So we are setting at a market and someone asks about oyster knives and we tell them what we tell everyone about the design we make and how it is the regional design called a Boston or Cape Cod Stabber. One of these people happened to be a reporter for the online travel magazine Atlas Obscura!! A brief interview later and permission to use our photos and boom!! Here we are. I present to you. https://www.atlasobscura.com/foods/the-boston-stabber Also we got a small mention in the most recent issue of Edible Cape Cod in an article about Summer House Soap who I happen to work for as my day job. It is in stores now and will hopefully be online soon. I will be sure to post a link to it when it comes out.
Updated both the Gallery and the Schedule Page through December. Our email newsletter list is at almost 200 people! If you want to be added just drop me an email saying “Add me!” and I will. We send out an awesome news letter once a month.
A friend wanted me to make her a steampunk ray gun. So here it is. This does not mean that we are changing our line of work. It was a fun project. Teak and ebony and brass.
An antique dealer brought me this knife. It was form an old house in Brewster. We have no idea its function. It is forged with a stick tang peened over a washer at the end of the handle. It is a bit longer than an 8 ” chef knife. The blade has a thick tip and the top and bottom are tapered thin. Also the thickness of the tip carries down through the middle of the blade. despite the cleaver like hole the knife is to thin to be a traditional cleaver. At some point the top spine was hammered through stuff and the blade was poorly sharpened and maybe the hammering cause a slight warp in the middle of the blade around the uneven spot in the middle of the blade edge. The customer wanted the knife made serviceable for the kitchen. I ground off the sharp jagged and broken bit off the top where it had been hammered and straightened out the bottom edge. I gave it a good buffing with a soft fiber wheel to get rid of all the lose rust and then worked the surface with WD40 and a brass brush to loosen and remove rust from down in the pitting. I then gave it a good buffing with a cloth wheel. I then sharpened it and left the handle soaking in bees wax and mineral oil all day and the old dry walnut drank it in turning a deep almost black rather than a light dry brown. It is a cool conversation piece that now is a cool Asian style cleaver. Still not sure its original use.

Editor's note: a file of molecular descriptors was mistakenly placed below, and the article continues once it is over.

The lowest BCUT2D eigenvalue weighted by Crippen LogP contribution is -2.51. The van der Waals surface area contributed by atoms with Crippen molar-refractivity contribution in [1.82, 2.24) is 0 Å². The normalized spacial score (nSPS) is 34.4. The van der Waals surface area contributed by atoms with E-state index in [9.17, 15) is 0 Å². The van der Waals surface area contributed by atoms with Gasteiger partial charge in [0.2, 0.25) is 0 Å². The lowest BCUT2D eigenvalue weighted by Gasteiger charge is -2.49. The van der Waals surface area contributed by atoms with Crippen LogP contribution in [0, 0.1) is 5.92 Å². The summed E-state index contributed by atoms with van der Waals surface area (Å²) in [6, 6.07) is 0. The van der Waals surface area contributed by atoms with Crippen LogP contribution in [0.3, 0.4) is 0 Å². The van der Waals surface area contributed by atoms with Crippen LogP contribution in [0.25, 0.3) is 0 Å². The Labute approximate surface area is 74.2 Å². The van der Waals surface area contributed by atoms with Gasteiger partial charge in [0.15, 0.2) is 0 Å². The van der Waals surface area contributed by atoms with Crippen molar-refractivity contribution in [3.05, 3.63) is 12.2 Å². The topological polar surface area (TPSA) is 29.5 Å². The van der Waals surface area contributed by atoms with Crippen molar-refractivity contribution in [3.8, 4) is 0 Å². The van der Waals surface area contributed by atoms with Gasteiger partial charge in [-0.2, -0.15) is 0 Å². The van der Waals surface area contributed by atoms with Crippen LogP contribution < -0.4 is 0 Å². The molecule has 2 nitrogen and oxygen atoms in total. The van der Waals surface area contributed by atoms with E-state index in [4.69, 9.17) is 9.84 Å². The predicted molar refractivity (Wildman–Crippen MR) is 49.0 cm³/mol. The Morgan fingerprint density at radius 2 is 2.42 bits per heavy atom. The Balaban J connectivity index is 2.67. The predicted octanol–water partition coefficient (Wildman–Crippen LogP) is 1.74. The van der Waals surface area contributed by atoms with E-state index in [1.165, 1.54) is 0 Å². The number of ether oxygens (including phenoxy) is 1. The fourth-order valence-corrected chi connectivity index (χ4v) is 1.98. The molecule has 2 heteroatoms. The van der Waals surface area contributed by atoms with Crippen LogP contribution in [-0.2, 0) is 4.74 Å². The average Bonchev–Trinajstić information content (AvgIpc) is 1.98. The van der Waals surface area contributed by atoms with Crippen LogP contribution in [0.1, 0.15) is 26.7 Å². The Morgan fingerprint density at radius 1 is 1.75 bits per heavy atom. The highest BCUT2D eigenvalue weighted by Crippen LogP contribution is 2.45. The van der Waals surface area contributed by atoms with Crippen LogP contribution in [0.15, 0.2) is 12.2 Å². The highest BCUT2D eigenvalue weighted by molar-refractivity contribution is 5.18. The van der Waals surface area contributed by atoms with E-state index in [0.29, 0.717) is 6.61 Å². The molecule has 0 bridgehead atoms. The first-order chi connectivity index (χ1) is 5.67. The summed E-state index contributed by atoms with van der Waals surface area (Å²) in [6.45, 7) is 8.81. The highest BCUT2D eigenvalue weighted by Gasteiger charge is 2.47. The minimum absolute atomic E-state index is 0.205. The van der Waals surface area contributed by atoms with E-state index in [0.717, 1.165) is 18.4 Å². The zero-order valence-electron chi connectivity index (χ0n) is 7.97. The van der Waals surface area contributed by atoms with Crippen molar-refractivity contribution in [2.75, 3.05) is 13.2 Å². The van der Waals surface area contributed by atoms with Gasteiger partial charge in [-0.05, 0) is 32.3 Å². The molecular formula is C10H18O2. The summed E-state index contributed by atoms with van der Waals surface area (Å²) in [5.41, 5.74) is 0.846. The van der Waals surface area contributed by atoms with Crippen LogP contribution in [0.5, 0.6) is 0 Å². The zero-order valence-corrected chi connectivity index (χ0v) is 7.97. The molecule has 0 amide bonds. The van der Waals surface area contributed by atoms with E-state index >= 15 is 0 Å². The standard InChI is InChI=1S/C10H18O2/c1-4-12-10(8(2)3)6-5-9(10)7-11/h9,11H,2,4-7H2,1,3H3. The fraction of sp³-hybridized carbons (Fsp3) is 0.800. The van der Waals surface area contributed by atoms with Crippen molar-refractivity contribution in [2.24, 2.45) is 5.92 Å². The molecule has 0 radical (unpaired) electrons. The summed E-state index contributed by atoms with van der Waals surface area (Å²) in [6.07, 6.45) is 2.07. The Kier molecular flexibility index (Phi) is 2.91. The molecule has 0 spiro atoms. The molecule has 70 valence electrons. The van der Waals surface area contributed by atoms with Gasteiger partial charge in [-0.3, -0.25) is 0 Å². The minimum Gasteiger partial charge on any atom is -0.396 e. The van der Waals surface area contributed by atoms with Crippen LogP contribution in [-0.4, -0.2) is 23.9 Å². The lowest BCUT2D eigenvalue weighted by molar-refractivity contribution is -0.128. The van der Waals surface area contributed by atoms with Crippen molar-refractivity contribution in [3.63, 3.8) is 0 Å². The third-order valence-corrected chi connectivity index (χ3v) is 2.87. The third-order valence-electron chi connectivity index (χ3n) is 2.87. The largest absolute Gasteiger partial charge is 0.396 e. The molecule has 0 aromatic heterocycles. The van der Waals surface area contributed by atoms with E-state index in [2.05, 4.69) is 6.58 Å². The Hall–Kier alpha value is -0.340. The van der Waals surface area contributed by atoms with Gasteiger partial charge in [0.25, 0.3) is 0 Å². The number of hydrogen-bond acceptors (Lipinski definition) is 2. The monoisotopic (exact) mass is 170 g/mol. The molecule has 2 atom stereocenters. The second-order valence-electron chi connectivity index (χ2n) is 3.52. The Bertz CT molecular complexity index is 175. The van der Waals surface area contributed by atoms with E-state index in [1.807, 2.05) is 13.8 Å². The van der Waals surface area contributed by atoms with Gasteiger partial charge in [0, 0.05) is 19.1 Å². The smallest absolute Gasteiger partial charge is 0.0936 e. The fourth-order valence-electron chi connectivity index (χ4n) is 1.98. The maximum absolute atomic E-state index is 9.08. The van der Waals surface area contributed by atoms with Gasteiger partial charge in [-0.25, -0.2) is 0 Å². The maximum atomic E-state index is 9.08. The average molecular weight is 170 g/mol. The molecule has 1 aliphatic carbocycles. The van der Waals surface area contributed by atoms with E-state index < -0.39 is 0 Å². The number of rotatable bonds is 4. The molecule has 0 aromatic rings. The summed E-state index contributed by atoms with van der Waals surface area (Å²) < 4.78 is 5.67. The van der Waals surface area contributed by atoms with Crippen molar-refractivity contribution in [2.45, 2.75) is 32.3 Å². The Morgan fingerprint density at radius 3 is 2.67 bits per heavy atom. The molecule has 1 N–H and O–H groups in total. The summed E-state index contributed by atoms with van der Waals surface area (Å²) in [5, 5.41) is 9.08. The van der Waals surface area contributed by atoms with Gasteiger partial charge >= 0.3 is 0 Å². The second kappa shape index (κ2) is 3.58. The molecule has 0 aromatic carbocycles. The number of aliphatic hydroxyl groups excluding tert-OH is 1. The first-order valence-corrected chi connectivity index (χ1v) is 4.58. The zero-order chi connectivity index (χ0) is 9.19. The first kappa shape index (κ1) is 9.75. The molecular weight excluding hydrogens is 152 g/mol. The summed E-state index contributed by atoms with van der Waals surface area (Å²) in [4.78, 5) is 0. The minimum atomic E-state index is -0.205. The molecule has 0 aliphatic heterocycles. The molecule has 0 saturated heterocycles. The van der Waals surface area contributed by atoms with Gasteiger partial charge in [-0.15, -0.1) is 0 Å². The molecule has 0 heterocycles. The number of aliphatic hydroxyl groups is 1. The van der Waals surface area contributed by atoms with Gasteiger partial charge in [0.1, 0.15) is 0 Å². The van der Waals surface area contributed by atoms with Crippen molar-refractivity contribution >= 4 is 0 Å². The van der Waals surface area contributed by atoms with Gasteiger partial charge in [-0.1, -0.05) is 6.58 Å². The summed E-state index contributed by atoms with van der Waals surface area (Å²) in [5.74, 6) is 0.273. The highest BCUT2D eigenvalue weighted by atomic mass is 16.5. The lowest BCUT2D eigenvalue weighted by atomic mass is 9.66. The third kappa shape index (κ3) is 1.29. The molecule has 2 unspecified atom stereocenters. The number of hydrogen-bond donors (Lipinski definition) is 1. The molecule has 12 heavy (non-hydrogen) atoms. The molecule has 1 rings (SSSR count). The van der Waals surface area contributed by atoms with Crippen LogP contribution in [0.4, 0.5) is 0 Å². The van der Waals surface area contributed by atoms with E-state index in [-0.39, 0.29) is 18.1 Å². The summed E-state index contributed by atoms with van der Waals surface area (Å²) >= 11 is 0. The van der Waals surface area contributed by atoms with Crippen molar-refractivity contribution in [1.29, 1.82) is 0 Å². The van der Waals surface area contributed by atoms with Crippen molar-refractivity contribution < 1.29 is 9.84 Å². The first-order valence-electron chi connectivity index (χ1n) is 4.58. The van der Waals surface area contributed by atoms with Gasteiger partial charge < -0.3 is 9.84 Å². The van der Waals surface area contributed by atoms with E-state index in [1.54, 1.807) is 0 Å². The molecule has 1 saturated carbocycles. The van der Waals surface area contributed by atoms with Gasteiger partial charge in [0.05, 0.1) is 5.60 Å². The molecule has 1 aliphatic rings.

A customer came to me and said he owned the worlds greatest quahog knife and had been using it since 1968. He said it has never broken a shell and worked like a dream. However recently it appears to have broken inside the handle and there is a piece of metal sticking out. Could we help? I was not sure we could but I said I would try.
As you can see once opened the handle was not really broken but rotted. The piece of metal sticking out is in between the handle halves and is all that remains of the tang.
So after cleaning up what was left of the blade we welded a new piece of steel to the remaining blade.
We then re handled it in mahogany with a green fiber liner.
You can not tell where the blade was broken now looking from the top. We wish him another 50 happy years with the worlds greatest quahog knife!
Brewster Farmers Market gave us a write up! We also got shared to a face book page for left handed people after our last offer to make left handed Japanese knives. There are 65,000 subscribers. It had me a bit worried but apparently they refuse to acknowledge Japanese chef knives as a thing. Not one inquiry. Well I guess turn about is fair play. Good going Japan!